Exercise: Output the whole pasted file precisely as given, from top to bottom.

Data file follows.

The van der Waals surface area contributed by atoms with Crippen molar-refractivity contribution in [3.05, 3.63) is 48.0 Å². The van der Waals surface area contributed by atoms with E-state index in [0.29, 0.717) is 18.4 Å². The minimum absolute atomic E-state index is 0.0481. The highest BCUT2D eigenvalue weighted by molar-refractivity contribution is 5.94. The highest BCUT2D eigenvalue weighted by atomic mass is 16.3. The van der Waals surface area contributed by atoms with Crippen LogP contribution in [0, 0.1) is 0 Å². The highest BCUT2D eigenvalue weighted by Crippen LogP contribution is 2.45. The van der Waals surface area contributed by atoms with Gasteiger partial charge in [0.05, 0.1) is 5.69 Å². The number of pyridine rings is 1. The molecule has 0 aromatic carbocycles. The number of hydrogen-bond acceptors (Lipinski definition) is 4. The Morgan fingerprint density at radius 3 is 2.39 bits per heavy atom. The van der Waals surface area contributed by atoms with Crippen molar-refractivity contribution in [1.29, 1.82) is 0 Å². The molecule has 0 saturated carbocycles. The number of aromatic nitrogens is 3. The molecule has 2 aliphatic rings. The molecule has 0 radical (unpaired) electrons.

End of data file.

The van der Waals surface area contributed by atoms with Crippen molar-refractivity contribution in [3.05, 3.63) is 48.0 Å². The van der Waals surface area contributed by atoms with E-state index in [0.29, 0.717) is 18.4 Å². The minimum absolute atomic E-state index is 0.0481. The highest BCUT2D eigenvalue weighted by molar-refractivity contribution is 5.94. The highest BCUT2D eigenvalue weighted by atomic mass is 16.3. The van der Waals surface area contributed by atoms with Crippen LogP contribution in [0, 0.1) is 0 Å². The highest BCUT2D eigenvalue weighted by Crippen LogP contribution is 2.45. The van der Waals surface area contributed by atoms with Gasteiger partial charge in [0.05, 0.1) is 5.69 Å². The number of pyridine rings is 1. The molecule has 0 aromatic carbocycles. The number of hydrogen-bond acceptors (Lipinski definition) is 4. The Morgan fingerprint density at radius 3 is 2.39 bits per heavy atom. The van der Waals surface area contributed by atoms with Crippen molar-refractivity contribution in [1.29, 1.82) is 0 Å². The molecule has 0 saturated carbocycles. The number of aromatic nitrogens is 3. The molecule has 2 aliphatic rings. The molecule has 0 radical (unpaired) electrons.